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But light is essential to the theory of relativity. Yes you can measure distance in meters but time in space is not absolute. You could put a person on the start line and person on the finish lines with atomic clocks and they would not agree on when a person when the person started and finished. The person at the finish line would start the clock the ...


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Like Jimself, I know I've seen this somewhere (and will try to dig it up), but in the meantime I'll give you the answer off the top of my head. Can't guarantee this is entirely correct until I do dig some things up, but some parts are true (confident in the flat Universe part!). As long as you're interested in our Universe, your idea will actually work, ...


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You're correct. The speed is only the magnitude of the velocity. However, since the speed doesn't change it cannot change direction, as that would require acceleration. Of course, that assumes the speed is only in one dimension, because it could plot the speed of something with a circular motion, or any other motion for that matter. A spaceship in a circular ...


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The simple answer is that displacement, in this context, is distance. There are other uses, such as the weight of a ship, but that is not germane. Consider that the area under the line is x times y. In this case the x axis has the units of seconds, and the y axis has the units of meters per second. So when multiplying them out, $$sec\times\frac{meters}{sec} ...


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The graph shows a constant speed, which is positive, so we know that the velocity is not changing sign. Depending on the context of the graph (is it dealing with 1D motion or curvilinear motion) we could tell a lot. Technically, on a traditional velocity vs time graph, one is plotting a component of velocity, complete with signs. I don't think the plot is ...


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If you have $N$ point particles in a volume $V$, i.e. the particle density is $n=N/V$. Then any particle has a volume $\frac{V}{N}=\frac{1}{n}$ for itself. Imagine dividing $V$ in $N$ little cubes and all cubes hold one particle, than the distance between a particle and its nearest neighbour is $\left(\frac{V}{N}\right)^{1/3}=\frac{1}{n^{\frac{1}{3}}}$, ...


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Displacement is a vector quantity that starts from an object's initial starting point to the objects end point. Yes, it is the shortest distance between the initial and final point, despite if the object takes many detours and turns to get from the initial to the final point.


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I think other answers are insightful but I would like to elaborate them further. In a nutshell, the question in about an hypothetical brain which has physical dimensions comparable with one light years, and about its perception of time. Since information cannot travel faster than light, the time in which information travel from one side of the brain to the ...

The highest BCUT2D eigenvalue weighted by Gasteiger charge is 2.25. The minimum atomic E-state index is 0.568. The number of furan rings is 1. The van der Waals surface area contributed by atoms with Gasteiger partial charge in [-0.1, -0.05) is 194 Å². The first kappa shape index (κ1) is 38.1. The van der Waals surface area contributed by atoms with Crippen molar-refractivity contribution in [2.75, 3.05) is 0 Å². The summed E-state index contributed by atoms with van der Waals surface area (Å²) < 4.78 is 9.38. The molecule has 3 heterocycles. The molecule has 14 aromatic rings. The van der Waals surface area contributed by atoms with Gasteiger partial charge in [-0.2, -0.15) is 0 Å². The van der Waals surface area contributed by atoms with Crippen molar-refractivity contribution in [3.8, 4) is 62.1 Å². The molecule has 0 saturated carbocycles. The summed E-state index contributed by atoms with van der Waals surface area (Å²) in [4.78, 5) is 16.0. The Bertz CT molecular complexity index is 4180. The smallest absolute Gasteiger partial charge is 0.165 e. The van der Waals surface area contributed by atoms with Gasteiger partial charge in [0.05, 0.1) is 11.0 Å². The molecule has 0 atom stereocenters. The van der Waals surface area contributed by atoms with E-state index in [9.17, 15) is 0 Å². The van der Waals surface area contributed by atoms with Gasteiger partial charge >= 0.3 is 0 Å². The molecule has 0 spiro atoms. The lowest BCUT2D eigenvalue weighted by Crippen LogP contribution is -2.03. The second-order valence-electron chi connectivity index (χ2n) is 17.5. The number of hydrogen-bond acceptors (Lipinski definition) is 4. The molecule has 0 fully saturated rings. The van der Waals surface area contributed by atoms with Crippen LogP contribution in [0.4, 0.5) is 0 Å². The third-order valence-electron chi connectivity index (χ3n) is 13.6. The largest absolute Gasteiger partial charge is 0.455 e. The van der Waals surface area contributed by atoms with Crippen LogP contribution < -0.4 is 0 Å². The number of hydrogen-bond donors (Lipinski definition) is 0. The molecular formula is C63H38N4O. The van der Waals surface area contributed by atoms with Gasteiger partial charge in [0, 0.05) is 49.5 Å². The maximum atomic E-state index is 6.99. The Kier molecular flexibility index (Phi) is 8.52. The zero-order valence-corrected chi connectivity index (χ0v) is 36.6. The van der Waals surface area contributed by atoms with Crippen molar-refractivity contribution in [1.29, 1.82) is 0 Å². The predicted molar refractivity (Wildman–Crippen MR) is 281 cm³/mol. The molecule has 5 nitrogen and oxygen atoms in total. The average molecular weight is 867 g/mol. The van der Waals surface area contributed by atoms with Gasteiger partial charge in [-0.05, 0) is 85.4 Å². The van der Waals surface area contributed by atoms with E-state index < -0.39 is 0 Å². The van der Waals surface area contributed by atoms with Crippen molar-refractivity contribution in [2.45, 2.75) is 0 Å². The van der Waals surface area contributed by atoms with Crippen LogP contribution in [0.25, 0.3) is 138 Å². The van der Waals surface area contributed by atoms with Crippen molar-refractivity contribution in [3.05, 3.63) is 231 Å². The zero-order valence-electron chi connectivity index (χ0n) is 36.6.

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A being with 1 lightyear arms or even 1 lightyear across and density similar to flesh would be sufficiently dense to create an enormous black hole. Even planet sized, a being of that size runs into gravity problems, where, lifting it's arm would require significant energy to resist it's on gravitational attraction on it's limbs, so too big doesn't work. ...


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If there were an enormous being whose arm span is one light year across, how would that being perceive time? Wouldn't what we perceive as a year be virtually nothing to that being? It would probably have to have decenteralized brains spread throughout its volume here and there. Otherwise, yes, there is a distinct problem that a being with a single large ...


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It depends on the packaging: it's highly variable. But by far the most common one is defined by the Synchronous Digital Hierarchy standard or the almost identical American SONET standard. This is pretty much standard on all optical trunk networking. The data for this answer and your question will almost certainly have passed through an SDH link for the ...


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https://en.wikipedia.org/wiki/Optical_fiber states that a rule of thumb is that the speed of light in an optical fiber is 200,000 kilometers per second. https://en.wikipedia.org/wiki/Fibre_Channel states the fibre channel networks run at 2,4,8 and 16 gigabits per second. ...


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At the quantum mechanical level experiments are scattering experiments. A nucleus is a composite of elementary particles. To "see" it, elementary particles are scattered off it and the scattering crossection is measured The cross section is an effective area that quantifies the intrinsic likelihood of a scattering event when an incident beam strikes a ...



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